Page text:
There are a couple of things to notice about this alternating current graph. First, the maximum value of positive current here has the same magnitude as the maximum negative current. At each of these instants in time, the magnitude of this current is the same. The second thing to notice here is that the amount of time it takes for current to change direction is always the same. That is, this amount of time right here, where the current is always positive pointing clockwise, is equal to this amount of time right here. And that’s equal to this amount of time here and this amount of time here and so on. Because these intervals of time are the same, we say that alternating current changes direction periodically. That is, it does so at a steady constant rate. Knowing all this about alternating and direct current, let’s now look at a few examples.

Which of the following sentences correctly describes direct current? (A) Direct current has a variable magnitude and always has the same direction. (B) Direct current has a variable magnitude and its direction can reverse. (C) Direct current has a constant magnitude and its direction can reverse. (D) Direct current has a constant magnitude and always has the same direction.

Clearing some space at the top of our screen, say that we have a graph of current, that’s 𝐼, plotted versus time. We’ve set up our graph so that current can have positive as well as negative values. This just means that the current can change direction. In other words, charge would flow in different directions in a circuit. If we were to plot a current described by answer option (A) on our graph, that current might look like this. Say it starts out positive and then changes in value, that is, changes in magnitude. But since the current is always the same sign, positive, it always points in the same direction.

Next, let’s plot the current described in option (B). Current with a variable magnitude whose direction can reverse might look like this. Sometimes this current is positive, and sometimes it’s negative. That shows that it changes direction. We also see that the magnitude or size of this current changes over time; it’s variable.

If we were to make a curve described by answer option (C), that could look like this. The magnitude or size of this current is always the same, it’s constant, but its direction does reverse. Finally, let’s make a curve for answer option (D). A current with constant magnitude always pointing in the same direction could look like this. It appears as a horizontal line, and this is a sign that this current is direct current.

The two conditions for a current to be direct current are that its magnitude must be constant and it always has the same direction. We choose answer option (D).

Let’s look now at another example.

Which of the following sentences correctly describes alternating current? (A) Alternating current is a current that never reverses direction. (B) Alternating current is a current that periodically reverses direction. (C) Alternating current is a current that can sometimes reverse direction. (D) Alternating current has a constant magnitude and always has the same direction.

The first thing we can say about alternating current is that the name comes from the fact that it does indeed change direction. Considering a closed loop of wire, if alternating current existed in this wire, sometimes the charge would flow in this direction, and sometimes it would flow the opposite way. That’s what it means for current to change direction.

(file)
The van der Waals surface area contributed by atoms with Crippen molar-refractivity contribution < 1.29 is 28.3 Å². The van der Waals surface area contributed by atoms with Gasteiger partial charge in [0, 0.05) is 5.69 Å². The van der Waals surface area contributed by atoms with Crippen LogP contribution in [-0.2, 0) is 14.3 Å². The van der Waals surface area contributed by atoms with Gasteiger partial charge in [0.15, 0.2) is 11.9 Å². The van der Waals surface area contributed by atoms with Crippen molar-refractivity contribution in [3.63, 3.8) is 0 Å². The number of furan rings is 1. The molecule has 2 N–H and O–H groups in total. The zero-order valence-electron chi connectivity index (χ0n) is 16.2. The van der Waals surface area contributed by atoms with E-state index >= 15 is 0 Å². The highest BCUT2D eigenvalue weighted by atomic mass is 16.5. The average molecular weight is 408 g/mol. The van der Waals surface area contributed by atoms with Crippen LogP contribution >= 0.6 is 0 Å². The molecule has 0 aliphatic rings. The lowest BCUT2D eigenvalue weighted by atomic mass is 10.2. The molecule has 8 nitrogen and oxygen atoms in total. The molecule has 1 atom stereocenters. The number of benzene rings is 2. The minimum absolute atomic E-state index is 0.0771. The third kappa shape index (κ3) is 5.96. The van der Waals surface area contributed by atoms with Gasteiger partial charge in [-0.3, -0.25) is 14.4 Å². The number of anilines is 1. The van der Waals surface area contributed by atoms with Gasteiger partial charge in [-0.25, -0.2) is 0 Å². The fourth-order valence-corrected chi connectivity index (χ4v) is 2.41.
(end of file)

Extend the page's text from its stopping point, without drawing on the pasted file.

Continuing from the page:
Reviewing our four answer options, option (A) says that alternating current never reverses direction and option (D) says that alternating current always has the same direction, in other words that it doesn’t reverse direction. Neither of these answer options is correct. Alternating current does change direction; that’s how it gets its name.

Both of our remaining choices describe current that either does change direction or current that can. Not only does alternating current change direction, but it does so at even intervals of time. This means that if alternating current, say, spends five seconds traveling in a clockwise direction, then it will spend the next five seconds traveling in a counterclockwise direction and then five more seconds in a clockwise direction then five more in a counterclockwise. It goes back and forth like this, and it does so periodically. This is another way of saying the current changes direction at even intervals of time. For our answer, we choose option (B). Alternating current is a current that periodically reverses direction.

Let’s look now at one last example.

The graph below shows the electric current over time for two different circuits. Which one of the following sentences is correct? (A) Line one represents an alternating current and line two represents a direct current. (B) Line one represents a direct current and line two represents an alternating current. (C) There is not enough information to tell which line represents which type of current.

Looking at the graph given, we see line one is the line in red and line two is that in blue. Focusing first on line one, we see that this line has both positive values of current as well as negative values. This tells us that the current represented by line one changes direction. Along with this, if we start from a time of zero seconds, we can see that the amount of time for which the current is in the positive direction — that’s this time interval here — is equal to the amount of time the current then switches to point in the negative direction. This pattern then repeats for the rest of the changes in direction of the current represented by line one. We can say then that this current reverses direction periodically. That tells us that line one represents alternating current.

Next, let’s consider line two, the blue line on our graph. If we were to trace over this line, we would see that it always has the same positive value of current. This means the current always points in the same direction, and it always has the same magnitude. That tells us the current represented by line two is direct current. Answer option (A) then is the one we’ll choose. Line one on this graph represents an alternating current and line two represents a direct current.

Let’s now finish our lesson by reviewing a few key points. In this video, we saw that the two main types of current are direct current and alternating current. Direct current has a constant direction and magnitude and is supplied by cells and batteries. Alternating current is current that periodically reverses direction and is created by a device called a dynamo. This is a summary of types of electric current.